The 2017 Mercedes-AMG C63 S Coupe might share its name with its sedan and wagon variants that sit below it, but on the road, it behaves like an almost entirely different car.
When the current-generation Mercedes-AMG C63 sedan and wagon came out, there was a certain element of ‘fun’ that this writer felt was missing from what had just come before it, the SLS-inspired C63 AMG Edition 507.
The 507 took everything we loved about the very best, and very last, naturally-aspirated V8 (6.2-litre) from Mercedes-Benz and put it in a chassis that will no doubt go down in history as one of the best mid-sized sports cars ever made.
To go from that to the twin-turbo 4.0-litre V8 of new was a tad underwhelming, not because it couldn't match its predecessor for power, torque, or acceleration (in fact, it could do much more), but more so that the new AMG sedan and wagon didn’t have the same design flair, or arguably even the same dynamic ability, of their predecessors.
Fast forward to now, to the new 2017 Mercedes-AMG C63 S Coupe, and the 507 seems like a distant memory from the history books.
Looking at the $162,400 (before on-road costs) AMG C63 S Coupe from the outside, Mercedes seems to have answered all the criticism levelled at the fly-under-the-radar styling of the sedan and wagon.
The two-door - with its hyper-aggressive design language that shares only the roof panel, door skins and boot lid with the four door models - encapsulates what we’ve always loved about AMG design: it's in your face and daring (now more than ever evident from the dark AMG wheels that come standard). From the wheel arches to the rear diffuser and the updated front end, the C63 S Coupe can no longer hide its character under a thin disguise.
Perhaps the stylistic flair is also a reflection of its personality, for it drives so differently to the other variants, that you can’t help but label it the best C-Class AMG to date.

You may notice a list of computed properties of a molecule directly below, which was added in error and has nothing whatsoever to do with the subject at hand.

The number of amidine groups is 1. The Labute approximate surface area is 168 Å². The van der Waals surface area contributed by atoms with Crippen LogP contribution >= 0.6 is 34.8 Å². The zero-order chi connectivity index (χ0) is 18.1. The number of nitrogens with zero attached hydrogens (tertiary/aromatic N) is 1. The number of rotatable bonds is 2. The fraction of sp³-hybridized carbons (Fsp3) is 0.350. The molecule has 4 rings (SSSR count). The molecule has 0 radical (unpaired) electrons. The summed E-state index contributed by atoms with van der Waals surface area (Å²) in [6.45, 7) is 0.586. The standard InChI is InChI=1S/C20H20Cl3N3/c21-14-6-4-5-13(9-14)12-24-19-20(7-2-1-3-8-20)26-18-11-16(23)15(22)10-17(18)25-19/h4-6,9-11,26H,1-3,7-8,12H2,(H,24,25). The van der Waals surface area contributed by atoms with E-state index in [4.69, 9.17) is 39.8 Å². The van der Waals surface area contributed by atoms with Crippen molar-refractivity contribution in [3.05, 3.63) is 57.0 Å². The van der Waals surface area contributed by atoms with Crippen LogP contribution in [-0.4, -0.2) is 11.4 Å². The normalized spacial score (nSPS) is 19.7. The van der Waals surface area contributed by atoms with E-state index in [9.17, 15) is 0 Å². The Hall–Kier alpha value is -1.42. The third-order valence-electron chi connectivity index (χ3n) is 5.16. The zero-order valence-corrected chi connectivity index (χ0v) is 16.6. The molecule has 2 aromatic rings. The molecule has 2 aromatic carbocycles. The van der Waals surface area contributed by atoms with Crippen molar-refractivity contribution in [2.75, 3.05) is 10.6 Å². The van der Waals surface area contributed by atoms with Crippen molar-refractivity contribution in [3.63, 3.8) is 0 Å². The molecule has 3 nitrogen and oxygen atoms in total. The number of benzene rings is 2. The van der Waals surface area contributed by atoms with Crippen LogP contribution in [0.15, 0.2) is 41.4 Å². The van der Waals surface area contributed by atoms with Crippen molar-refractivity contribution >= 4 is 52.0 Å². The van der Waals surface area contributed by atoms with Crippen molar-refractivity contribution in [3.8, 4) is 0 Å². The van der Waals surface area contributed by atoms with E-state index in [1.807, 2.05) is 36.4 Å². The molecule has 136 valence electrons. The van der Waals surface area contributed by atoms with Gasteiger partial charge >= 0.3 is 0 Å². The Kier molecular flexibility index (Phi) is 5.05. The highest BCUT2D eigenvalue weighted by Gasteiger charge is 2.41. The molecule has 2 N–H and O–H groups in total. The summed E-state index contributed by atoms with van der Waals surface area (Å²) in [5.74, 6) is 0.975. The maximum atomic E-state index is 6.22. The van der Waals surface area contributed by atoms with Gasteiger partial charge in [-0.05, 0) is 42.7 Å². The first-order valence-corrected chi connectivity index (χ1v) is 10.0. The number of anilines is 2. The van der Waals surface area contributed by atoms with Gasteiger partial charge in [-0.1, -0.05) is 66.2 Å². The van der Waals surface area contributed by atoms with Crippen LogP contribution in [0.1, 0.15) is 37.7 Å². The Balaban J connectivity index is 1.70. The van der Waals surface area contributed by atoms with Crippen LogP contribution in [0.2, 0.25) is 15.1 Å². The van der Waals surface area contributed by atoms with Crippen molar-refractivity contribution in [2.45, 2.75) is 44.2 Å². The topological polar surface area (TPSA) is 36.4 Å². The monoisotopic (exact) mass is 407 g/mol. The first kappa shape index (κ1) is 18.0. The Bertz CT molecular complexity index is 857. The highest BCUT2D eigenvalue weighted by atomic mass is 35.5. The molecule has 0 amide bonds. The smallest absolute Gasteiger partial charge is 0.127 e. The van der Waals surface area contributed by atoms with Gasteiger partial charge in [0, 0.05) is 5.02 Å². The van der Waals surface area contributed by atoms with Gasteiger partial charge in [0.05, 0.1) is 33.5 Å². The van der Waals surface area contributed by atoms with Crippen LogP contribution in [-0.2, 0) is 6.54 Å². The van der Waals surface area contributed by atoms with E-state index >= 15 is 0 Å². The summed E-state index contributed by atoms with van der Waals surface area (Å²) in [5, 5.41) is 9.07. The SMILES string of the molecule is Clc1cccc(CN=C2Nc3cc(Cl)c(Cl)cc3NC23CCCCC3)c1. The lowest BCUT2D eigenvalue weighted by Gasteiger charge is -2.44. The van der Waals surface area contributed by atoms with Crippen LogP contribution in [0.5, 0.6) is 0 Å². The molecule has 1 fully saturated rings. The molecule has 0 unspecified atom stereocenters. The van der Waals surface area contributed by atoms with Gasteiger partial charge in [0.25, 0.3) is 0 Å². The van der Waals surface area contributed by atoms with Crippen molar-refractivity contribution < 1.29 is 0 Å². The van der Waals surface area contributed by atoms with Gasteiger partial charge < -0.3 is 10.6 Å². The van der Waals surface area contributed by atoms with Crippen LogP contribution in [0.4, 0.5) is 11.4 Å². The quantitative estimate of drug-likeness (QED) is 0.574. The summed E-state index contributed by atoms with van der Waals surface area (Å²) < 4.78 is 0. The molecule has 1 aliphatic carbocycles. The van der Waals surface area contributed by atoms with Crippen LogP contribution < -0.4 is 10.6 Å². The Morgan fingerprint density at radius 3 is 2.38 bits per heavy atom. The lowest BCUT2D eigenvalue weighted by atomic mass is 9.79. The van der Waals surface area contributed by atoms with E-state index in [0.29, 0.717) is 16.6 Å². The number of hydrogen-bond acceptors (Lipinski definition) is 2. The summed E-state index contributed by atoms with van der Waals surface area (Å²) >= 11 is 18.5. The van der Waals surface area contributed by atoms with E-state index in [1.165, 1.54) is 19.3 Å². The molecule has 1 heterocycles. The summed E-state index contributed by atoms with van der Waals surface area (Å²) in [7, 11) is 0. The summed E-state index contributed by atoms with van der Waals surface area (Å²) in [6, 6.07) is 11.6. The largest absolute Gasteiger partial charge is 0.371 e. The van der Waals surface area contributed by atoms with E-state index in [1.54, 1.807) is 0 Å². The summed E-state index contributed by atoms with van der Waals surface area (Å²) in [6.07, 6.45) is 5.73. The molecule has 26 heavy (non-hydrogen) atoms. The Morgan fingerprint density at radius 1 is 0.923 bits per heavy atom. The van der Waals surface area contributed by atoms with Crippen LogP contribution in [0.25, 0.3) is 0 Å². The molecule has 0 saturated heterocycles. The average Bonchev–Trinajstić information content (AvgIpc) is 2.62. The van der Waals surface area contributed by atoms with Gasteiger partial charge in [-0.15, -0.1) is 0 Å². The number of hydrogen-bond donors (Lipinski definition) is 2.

At the local launch, we found ourselves on slippery and very tight and twisty roads somewhere between Melbourne and Jindivick, giggling like Justin Bieber at Lewis Hamilton’s house as we felt the backend step out at almost every possible opportunity.
"But Alborz, the sedan and wagon do that too", you say. And yes they do, but the difference is the level of control the coupe exhibits when oversteering.
It doesn’t matter what corner, what speed, or what gear, just get the right angle and engage the right foot, and the Mercedes steps out with such poise and exactness that it makes it insanely addictive.
A lot of that additional sense of control comes from the wider track, wider rear tyres, and completely reworked suspension setup compared with its siblings. But for us, the most noticeable change to the car’s setup is the speed-sensitive electromechanical steering system, which now does what BMW M cars of old used to do so well: provide immaculate feedback, while being tremendously sharp. It feels very different to the sedan and wagon, in the most positive ways.